A practical advice to reduce digestive problems, avoid unpleasant sensations of heaviness and maximize glycogen stores, is to divide the carbohydrate intake with small snacks to be distributed 1-2 hours apart throughout the day with high-grade foods. intake of carbohydrates, low in fat and fiber. Another possibility is to take sugars in liquid form (for example sports drinks) mainly during and immediately after workouts.
Before the actual endurance competition, and compatibly with the time required for digestion, a light meal based on complex carbohydrates should be provided , consumed 3/4 hours before the start of the competition. This type of pre-competition meal is effective in improving athletic performance by increasing the availability of glucose. It was considered fundamental in the choice of foods to use the concept of "glycemic index", that is the expression of the speed with which blood sugar increases in the two hours following the intake of 100g of a food compared to the ingestion of an equal quantity of another food taken as a reference (usually glucose).
It was (by many still now) considered a serious mistake to take high glycemic index carbohydrates before a race, because this would have caused a rapid increase in blood insulin levels.(insulin hinders the release of free fatty acids from adipose tissue, i.e. it opposes the consumption of fat to provide energy, with the consequent lack of availability for the energy metabolism of the muscles in addition to the possible feared reflex hypoglycemia). There are now numerous experimental evidences that consider this phenomenon not so relevant and in any case absolutely dependent both on the quantity of carbohydrates taken but above all on the time that passes between ingestion of carbohydrates and performance. If there are more than 2 hours and the meal was not abundant, the glycemic index is not so important indeed, I would say rather irrelevant.
Today it is considered much more important to respect the following characteristics of the meal immediately before the race :
- simple and light,
- easily digestible,
- little bulky,
- low in insoluble raw Fibre (responsible for rapid gastrointestinal emptying),
- consumed no less than 3-4 hours earlier.
Finally, before the competition, to obviate the possible risk of hypoglycemia (it could also be caused by hyperactivity of the adrenergic system, typical in some "anxious" athletes) and to the increase in glycogenolysis (degradation of glycogen) in the muscles in the first 30 -60 minutes of competition, it is certainly advisable to take a water, carbohydrate and suitably saline "waiting ration" . This ration can be consumed up to 30-40 minutes before the start of the competition, in order to dampen the psychic stress that precedes the competition, prevent the onset of hypoglycemia and thus favor the maintenance of constant levels of glucose in the blood. fundamental requirement especially in the early stages of the race.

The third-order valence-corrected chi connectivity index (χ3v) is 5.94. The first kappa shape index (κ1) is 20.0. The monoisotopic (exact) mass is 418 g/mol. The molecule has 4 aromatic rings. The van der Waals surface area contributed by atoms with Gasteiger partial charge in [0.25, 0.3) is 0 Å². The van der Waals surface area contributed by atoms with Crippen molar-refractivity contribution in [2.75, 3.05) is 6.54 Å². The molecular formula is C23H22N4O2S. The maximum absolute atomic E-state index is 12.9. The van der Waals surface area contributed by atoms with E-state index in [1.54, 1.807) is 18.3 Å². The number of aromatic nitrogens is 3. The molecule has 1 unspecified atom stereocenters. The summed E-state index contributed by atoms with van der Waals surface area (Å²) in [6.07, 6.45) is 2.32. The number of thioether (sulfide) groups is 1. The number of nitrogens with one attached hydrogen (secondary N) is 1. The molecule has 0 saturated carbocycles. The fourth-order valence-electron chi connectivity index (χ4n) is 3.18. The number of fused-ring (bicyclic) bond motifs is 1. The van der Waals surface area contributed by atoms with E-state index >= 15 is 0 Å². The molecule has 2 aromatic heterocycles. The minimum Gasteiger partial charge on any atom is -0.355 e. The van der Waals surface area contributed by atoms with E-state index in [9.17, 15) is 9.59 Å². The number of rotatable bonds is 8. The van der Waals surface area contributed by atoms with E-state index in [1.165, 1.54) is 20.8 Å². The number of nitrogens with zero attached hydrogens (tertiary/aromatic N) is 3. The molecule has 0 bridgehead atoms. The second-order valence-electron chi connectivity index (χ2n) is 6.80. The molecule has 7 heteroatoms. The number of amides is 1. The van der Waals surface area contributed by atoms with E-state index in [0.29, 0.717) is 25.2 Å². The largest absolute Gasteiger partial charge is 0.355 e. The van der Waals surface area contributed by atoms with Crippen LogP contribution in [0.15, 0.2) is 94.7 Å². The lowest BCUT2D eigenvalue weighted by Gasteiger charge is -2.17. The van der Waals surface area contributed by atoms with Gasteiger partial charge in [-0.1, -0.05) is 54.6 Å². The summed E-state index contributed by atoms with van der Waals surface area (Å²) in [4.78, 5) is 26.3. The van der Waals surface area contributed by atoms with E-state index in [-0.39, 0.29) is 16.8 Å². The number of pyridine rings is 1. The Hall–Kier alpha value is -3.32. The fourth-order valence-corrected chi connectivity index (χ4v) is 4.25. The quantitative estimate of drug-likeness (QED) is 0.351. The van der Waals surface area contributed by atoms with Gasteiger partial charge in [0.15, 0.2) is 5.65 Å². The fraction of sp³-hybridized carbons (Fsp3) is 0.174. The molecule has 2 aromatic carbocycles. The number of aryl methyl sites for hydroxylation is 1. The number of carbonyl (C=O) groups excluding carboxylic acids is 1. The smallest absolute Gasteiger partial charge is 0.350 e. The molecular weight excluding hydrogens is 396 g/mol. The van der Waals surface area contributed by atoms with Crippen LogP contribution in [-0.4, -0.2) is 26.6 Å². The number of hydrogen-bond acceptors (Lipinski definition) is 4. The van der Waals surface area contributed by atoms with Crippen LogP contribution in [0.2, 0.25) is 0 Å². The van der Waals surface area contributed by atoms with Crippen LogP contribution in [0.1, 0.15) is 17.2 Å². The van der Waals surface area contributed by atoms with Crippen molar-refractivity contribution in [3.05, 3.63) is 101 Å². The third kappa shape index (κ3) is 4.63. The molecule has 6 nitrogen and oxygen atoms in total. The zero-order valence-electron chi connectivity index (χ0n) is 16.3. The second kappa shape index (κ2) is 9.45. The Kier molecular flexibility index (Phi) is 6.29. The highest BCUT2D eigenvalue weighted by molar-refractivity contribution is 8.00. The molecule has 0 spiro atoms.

In this way the liquid and saline component will prevent and correct the dehydration that begins before the athletic commitment, while the sugars will help to provide ready-to-use energy and save muscle glycogen, so laboriously accumulated in the days and hours preceding the race.
In addition to pre-exercise or pre-competition meals, the intake of carbohydrates in a water-saline solution is also recommended during exercise for all those activities lasting more than 60 minutes. During exercise, it should be remembered that, contrary to what happens at rest, carbohydrate intake causes little increase in blood insulin levels. The oxidation capacity of exogenous carbohydrates during exercise does not depend on the ability of the muscles to extract carbohydrates from the blood, but is limited by their absorption in the intestine. From this point of view it should be remembered that under stress the blood supply to the intestine is considerably reduced and with it the ability to assimilate nutrients.
Given these considerations, the choice of carbohydrates during exercise falls on forms that can be immediately assimilated in the iso / hypotonic liquid or gel form . With these precautions, the carbohydrate intake during exercise should be 30 - 60 g / h up to a maximum of 90g for activities longer than 2.5 hours.
The ingestion of carbohydrates during exercise significantly improves performance, removes the onset of fatigue and the decline in immune defenses.
As we have said, it should be emphasized that in consideration of the frequent gastrointestinal disorders during intense and prolonged physical activities, it is recommended that athletes "train" the intestine to assimilate carbohydrates during exercise by doing the necessary tests in the sessions of training by frequently simulating racing conditions.
Once the pre-exercise mechanisms have been defined and during this effort, all that remains is to analyze the post-exercise phase. Glycogen recovery after particularly long competitions such as marathons can take several days.